HP made not one, but two announcements today. One of them dealt with 3D creation technology.
It’s a machine they call the “Sprout”, a desktop workstation with several new inputs you wouldn’t find on typical machines.
In addition to the standard screen, mouse and keyboard, the Sprout adds a 3D depth camera, desktop projector, “touch canvas” and scanner. The canvas is positioned flat in front of the screen and that’s where you do most of your work – by touch. The scanner, projector and depth camera are suspended above in a peculiar looking apparatus. The projector provides an image on the canvas for direct finger interaction.
HP showed several applications, but we were disappointed they exhibited limited 3D printing applicability. It seems this is positioned as a consumer/3D artist device and not an industrial design tool. In fact, they said the Sprout would be sold at typical consumer outlets such as Best Buy and played a video a testimonial from other than Martha Stewart, perhaps the celebrity most distant from industrial manufacturing.
One could imagine a 3D modeling company using the new Sprout interface to build an amazing 3D model development platform, but strangely the list of Sprout partners includes no 3D modeling companies and a lot of consumer-oriented organizations. No manufacturing example uses were shown. This, in spite of a brief video appearance of Autodesk’s chief. Nevertheless, we strongly suspect Autodesk and others will attempt to use this new technology to develop variations of their content creation tools. They’re just not ready to show anything yet.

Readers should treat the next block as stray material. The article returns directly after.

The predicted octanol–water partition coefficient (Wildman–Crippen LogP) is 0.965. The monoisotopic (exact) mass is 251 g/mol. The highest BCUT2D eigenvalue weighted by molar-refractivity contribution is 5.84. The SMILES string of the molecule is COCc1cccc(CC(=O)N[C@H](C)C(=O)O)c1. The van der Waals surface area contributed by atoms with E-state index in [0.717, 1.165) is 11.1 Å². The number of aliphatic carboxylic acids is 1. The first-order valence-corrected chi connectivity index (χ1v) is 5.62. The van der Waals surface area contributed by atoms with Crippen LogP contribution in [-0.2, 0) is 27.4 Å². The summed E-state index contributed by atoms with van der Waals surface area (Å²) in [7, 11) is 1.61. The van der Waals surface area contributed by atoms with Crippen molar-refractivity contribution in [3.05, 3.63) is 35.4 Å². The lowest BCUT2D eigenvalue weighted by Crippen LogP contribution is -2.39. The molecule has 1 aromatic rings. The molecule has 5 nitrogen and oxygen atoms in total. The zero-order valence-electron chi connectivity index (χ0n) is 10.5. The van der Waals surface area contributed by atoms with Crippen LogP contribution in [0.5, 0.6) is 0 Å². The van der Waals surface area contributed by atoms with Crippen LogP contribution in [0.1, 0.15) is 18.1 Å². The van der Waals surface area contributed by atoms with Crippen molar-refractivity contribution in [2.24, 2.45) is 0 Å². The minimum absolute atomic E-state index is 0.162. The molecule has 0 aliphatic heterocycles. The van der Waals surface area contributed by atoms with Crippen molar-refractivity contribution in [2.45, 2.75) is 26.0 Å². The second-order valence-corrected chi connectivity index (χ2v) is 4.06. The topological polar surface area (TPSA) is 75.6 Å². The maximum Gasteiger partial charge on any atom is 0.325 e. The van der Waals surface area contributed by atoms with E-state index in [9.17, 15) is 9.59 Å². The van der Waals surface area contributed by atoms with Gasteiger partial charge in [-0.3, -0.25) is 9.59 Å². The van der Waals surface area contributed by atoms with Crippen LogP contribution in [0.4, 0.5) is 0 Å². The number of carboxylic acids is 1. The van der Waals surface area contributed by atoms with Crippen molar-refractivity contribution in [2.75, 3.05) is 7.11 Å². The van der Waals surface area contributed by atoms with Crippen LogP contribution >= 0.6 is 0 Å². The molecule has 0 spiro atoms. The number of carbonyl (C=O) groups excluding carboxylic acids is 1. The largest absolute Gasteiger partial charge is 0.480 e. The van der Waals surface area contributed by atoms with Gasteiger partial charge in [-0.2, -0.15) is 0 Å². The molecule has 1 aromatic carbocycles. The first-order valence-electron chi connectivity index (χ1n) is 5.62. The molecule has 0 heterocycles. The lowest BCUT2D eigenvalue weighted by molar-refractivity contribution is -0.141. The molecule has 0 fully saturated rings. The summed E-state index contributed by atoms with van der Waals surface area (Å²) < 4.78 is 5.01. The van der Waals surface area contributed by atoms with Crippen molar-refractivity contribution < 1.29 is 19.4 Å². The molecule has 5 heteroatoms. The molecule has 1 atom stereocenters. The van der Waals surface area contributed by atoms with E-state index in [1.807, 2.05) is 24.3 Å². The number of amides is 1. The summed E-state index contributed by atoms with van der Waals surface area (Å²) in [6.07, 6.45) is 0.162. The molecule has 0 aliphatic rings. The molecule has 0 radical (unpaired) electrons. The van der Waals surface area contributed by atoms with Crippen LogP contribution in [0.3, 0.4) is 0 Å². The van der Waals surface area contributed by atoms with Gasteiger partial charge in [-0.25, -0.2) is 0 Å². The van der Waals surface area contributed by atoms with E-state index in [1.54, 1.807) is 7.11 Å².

One very suspicious event occurred during HP’s announcement. HP showed how an object could be placed under the 3D depth camera for 3D scanning. But the depth camera can only detect the exposed top of the scanned object facing upwards where the camera is located. The depth camera cannot scan the bottom of an object unless it’s rotated. In spite of this, HP showed a printed 3D figurine said to have been scanned by Sprout. We have no idea how they did this with the Sprout as shown – and suspect they might have some type of unseen rotisserie-like attachment to spin objects for the camera.
The Sprout platform appears quite powerful, but it’s just a platform that will have to be energized by custom-developed software. The key for HP will be to attract software developers to the platform. If they don’t, it’s not going anywhere. We’re wondering whether 3D printing software companies will dive into Sprout. Time will tell.